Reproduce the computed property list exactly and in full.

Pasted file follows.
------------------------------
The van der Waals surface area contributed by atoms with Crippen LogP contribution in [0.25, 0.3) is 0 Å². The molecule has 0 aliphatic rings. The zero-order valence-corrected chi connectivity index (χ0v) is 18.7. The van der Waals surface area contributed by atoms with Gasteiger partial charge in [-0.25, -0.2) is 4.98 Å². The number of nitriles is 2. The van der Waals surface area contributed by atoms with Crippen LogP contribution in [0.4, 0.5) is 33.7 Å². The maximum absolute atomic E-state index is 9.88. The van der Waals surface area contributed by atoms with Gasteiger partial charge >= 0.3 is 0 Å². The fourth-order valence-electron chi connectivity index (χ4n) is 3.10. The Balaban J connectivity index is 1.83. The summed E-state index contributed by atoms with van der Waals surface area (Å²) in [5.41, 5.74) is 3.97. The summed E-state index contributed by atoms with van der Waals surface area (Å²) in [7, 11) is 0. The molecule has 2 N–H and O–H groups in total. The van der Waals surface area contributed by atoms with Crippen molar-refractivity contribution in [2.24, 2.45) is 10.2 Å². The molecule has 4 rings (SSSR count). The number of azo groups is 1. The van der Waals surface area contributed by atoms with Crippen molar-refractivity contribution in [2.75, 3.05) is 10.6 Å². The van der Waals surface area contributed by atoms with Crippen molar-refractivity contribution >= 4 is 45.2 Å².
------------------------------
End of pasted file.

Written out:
The van der Waals surface area contributed by atoms with Crippen LogP contribution in [0.25, 0.3) is 0 Å². The molecule has 0 aliphatic rings. The zero-order valence-corrected chi connectivity index (χ0v) is 18.7. The van der Waals surface area contributed by atoms with Gasteiger partial charge in [-0.25, -0.2) is 4.98 Å². The number of nitriles is 2. The van der Waals surface area contributed by atoms with Crippen LogP contribution in [0.4, 0.5) is 33.7 Å². The maximum absolute atomic E-state index is 9.88. The van der Waals surface area contributed by atoms with Gasteiger partial charge >= 0.3 is 0 Å². The fourth-order valence-electron chi connectivity index (χ4n) is 3.10. The Balaban J connectivity index is 1.83. The summed E-state index contributed by atoms with van der Waals surface area (Å²) in [5.41, 5.74) is 3.97. The summed E-state index contributed by atoms with van der Waals surface area (Å²) in [7, 11) is 0. The molecule has 2 N–H and O–H groups in total. The van der Waals surface area contributed by atoms with Crippen molar-refractivity contribution in [2.24, 2.45) is 10.2 Å². The molecule has 4 rings (SSSR count). The number of azo groups is 1. The van der Waals surface area contributed by atoms with Crippen molar-refractivity contribution in [2.75, 3.05) is 10.6 Å². The van der Waals surface area contributed by atoms with Crippen molar-refractivity contribution >= 4 is 45.2 Å².